Still another object of the invention is to cause cauterization of the viable tissue by applying a surgical instrument to the tissue and cooling the tissue rapidly to a temperature below 15 C.

Still other objects of the invention will be apparent from the description which follows.

The instrument of the invention is of the biopsy punch type but is quite different from a conventional biopsy punch in that the lower member is relatively thin and has a forward lateral cutting edge which is inserted directly into the tissue. The upper member has a relatively vertical cutting edge which, when the instrument is closed, cooperates with the lower member to punch out a specimen of tissue. When the instrument is closed the upper member first moves directly down on the lower member and then, when the two members barely meet, further closing pressure causes the upper member to move laterally forward a very short distance and then slightly downward, thereby assuring a complete cutting of the specimen from the surrounding tissue. One of the members, above the hinge point of the instrument, may have a short extending strut or fulcrum which meets the upper handle when the instrument is nearly closed, thereby providing a fulcrum for more accurate control of the final closing motion. Magnets may also be attached to each of the handles to provide assistance in closing the instrument and to hold it closed after the specimen is enclosed. One of the magnets may be reversed to provide a repulsion which is useful in some uses of the instrument, as will be seen.

In a preferred embodiment of the invention, one or both cutting members can be fitted with interior conduits to permit introducing a cooling fluid, thereby cooling the outer surfaces sufficiently to cause stasis, or cauterization of tissue around the specimen being removed and thereby decrease or eliminate metastizing spreading or seeding of the malignancy into the host or patient. The cutting member may also be porous so that the cooling fluid is diffused, through the member to achieve the cooling and attendant stasis. Preferably in this embodiment, the interior surfaces of the cutting members which contact the specimen being removed are lined with an insulating n9 material to prevent damage to the specimen and maintain its cellular morphology.

The methods by which the objects of the invention are carried out comprise simultaneously cutting soft viable tissue and causing either stasis or cauterization thereof by passing a cryogenic fluid through a hollow in the surgical cutting instrument and cooling the tissue to a temperature of from about 0 C. to 14 C. for stasis and to a temperature below l C. for cauterization.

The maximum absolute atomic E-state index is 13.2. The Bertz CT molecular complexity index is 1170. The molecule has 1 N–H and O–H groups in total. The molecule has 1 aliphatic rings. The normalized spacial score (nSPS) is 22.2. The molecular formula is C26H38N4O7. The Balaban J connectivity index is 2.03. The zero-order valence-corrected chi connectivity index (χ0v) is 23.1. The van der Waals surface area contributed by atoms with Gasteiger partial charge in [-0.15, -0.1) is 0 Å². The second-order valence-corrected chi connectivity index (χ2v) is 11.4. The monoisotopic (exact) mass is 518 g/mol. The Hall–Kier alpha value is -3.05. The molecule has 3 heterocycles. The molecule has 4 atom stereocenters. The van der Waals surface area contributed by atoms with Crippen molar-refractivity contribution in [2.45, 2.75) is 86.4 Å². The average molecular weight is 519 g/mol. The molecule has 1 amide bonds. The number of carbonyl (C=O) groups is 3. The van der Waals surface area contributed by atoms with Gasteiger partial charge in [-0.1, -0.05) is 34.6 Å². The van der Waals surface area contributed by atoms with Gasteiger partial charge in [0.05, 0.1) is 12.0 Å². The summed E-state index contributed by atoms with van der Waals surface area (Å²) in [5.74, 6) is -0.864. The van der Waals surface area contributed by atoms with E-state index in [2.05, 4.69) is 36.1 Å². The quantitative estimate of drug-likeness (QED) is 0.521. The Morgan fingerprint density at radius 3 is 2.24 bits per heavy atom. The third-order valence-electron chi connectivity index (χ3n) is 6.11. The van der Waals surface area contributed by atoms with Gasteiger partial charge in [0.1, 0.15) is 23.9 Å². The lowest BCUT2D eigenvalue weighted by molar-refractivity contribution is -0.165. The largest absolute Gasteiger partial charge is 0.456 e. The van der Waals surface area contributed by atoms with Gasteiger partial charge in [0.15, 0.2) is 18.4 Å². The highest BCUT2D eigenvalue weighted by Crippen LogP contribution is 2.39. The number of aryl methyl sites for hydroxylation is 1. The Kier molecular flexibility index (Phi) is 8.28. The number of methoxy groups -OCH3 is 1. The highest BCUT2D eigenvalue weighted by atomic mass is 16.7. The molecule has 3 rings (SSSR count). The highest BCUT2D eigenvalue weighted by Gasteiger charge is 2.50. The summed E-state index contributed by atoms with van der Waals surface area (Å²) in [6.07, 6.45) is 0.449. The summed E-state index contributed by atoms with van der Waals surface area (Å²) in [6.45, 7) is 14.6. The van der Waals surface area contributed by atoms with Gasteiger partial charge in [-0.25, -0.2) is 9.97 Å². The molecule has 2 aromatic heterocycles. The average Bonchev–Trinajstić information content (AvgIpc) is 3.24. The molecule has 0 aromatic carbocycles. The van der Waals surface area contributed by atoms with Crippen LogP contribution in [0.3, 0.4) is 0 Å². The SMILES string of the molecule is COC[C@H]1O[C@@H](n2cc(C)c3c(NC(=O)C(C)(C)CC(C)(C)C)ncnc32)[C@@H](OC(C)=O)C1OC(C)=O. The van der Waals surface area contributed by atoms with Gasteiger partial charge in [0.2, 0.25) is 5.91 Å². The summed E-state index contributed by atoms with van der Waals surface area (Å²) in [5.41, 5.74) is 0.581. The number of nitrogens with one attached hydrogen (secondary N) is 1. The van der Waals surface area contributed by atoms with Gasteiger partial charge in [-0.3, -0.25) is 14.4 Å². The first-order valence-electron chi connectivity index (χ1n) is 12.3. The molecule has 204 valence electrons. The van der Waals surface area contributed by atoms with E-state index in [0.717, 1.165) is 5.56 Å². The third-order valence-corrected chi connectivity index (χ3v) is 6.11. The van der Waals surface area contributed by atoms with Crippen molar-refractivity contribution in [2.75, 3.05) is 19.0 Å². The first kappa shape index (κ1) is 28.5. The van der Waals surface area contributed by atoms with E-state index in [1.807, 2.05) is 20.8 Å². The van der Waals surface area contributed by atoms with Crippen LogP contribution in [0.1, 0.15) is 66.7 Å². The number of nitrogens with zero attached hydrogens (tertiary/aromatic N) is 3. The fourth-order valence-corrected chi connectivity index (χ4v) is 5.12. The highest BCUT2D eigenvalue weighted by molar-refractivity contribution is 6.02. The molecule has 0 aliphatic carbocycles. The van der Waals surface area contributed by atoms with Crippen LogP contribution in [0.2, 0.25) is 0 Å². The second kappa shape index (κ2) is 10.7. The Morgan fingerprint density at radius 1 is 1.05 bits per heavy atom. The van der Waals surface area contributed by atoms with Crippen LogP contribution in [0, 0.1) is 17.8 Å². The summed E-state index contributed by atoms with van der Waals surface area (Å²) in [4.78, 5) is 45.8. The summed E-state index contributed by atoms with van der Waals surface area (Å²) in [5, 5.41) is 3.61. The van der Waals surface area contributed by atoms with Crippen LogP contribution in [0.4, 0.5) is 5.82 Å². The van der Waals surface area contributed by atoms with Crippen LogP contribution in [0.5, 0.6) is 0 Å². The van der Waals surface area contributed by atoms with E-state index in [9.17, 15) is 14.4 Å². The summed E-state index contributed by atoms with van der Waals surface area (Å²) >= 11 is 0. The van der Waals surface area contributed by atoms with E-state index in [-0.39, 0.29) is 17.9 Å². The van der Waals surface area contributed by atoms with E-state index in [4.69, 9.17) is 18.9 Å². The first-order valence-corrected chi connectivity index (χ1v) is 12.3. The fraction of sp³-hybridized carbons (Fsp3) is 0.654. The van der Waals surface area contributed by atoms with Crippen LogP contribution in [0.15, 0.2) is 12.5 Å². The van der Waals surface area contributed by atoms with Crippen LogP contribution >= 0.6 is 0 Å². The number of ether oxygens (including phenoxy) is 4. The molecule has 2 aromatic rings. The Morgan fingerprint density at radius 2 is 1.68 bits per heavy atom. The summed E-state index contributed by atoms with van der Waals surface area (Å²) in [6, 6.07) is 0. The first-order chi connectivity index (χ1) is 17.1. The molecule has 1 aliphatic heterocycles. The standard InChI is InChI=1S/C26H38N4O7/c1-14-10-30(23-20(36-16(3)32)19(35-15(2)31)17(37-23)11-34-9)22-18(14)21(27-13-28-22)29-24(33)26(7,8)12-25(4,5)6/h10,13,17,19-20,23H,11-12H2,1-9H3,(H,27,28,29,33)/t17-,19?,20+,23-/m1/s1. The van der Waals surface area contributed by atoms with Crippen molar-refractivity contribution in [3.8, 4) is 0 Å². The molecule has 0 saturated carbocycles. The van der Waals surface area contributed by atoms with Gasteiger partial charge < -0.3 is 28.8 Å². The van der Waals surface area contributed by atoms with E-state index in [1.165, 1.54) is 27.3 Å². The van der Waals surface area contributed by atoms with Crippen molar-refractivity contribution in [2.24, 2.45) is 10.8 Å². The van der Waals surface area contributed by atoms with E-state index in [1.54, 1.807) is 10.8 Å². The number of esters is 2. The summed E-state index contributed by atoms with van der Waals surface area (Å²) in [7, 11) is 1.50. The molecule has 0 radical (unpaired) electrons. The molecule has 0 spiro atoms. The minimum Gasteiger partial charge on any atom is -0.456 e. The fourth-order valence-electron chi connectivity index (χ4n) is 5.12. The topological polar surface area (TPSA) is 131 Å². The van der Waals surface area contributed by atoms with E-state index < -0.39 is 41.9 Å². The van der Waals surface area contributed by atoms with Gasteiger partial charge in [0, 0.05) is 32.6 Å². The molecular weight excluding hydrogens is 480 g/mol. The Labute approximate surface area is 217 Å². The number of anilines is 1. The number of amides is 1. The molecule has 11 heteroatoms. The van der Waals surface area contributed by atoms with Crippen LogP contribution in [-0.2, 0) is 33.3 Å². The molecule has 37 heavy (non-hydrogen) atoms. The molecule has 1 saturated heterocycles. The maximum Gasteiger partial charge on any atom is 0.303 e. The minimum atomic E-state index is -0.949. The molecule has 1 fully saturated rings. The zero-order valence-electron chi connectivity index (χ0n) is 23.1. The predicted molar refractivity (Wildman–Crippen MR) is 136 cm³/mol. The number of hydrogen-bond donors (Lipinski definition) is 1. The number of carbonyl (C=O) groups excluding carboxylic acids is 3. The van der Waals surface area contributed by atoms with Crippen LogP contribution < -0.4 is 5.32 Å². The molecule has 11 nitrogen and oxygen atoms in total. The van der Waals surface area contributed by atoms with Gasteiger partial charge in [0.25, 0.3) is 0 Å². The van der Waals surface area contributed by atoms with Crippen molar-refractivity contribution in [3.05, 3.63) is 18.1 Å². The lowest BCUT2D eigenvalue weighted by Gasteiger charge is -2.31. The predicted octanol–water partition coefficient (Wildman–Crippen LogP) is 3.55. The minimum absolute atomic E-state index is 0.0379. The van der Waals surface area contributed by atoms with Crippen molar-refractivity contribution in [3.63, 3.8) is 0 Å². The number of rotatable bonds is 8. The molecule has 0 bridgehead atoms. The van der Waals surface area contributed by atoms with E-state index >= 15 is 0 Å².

In the drawings FIGURE 1 is a side elevation of an embodiment of the invention in the open position.

FIGURE 2 is a partial cross section of an elevation of an instrument of the invention in the closed position, with detail of the upper handles omitted.

FIGURE 3 is an enlarged cross section of the tips of the cutting members in the closed position.

FIGURE 4 illustrates the magnets which may be included in the upper handles.

FIGURE 5 is a side elevation of the cutting members when they have been brought together to barely touch.

FIGURE 6 is a side elevation of the cutting members when they have been brought together tightly and the upper member has slid forward slightly.

FIGURES 7 and 7a illustrate the lower cutting member with a raised lower cutting edge which extends around the two sides and front of the lower cutting member but not the back thereof.

FIGURE 8 illustrates the lower cutting member with raised lower cutting edge extending around the lower member in a generally elliptical curve.

FIGURE 9 illustrates the lower cutting member with a raised lower cutting edge extending entirely around the lower cutting member in a triangular pattern.

FIGURE 10 illustrates the upper cutting member which cooperates with lower cutting member illustrated in FIGURE 7.

FIGURE 11 illustrates an upper cutting member with notches which cooperate with a lower cutting member like that illustrated in FIGURE 7 except that it has no gap between the vertical cutting edge and rear wall.

FIGURE 12 illustrates an upper cutting member without a rear section to its upper cutting edge and which cooperates with a lower cutting member like that illustrated in FIGURE 7 except that it has no gap between the vertical cutting edge and rear wall.

FIGURE 13 illustrates a non-cutting heated tool for separate cauterizing.

FIGURE 14 illustrates an embodiment of the invention including means for heating the lower ends of the cutting members.

FIGURE 15 illustrates an embodiment of the invention including means for heating cutting members with insulation to protect the outer surfaces of the upper parts of the cutting members.

FIGURE 16 illustrates an embodiment of the invention wherein conduits are included in the cutting members to permit passing cooling fluid through them.

FIGURE 17 illustrates an embodiment of the invention wherein the cutting members are made of porous material with conduits for diffusing cooling :luid through the cutting members.

FIGURE 18 is a cross section through the lower cutting member shown in FIGURE 16.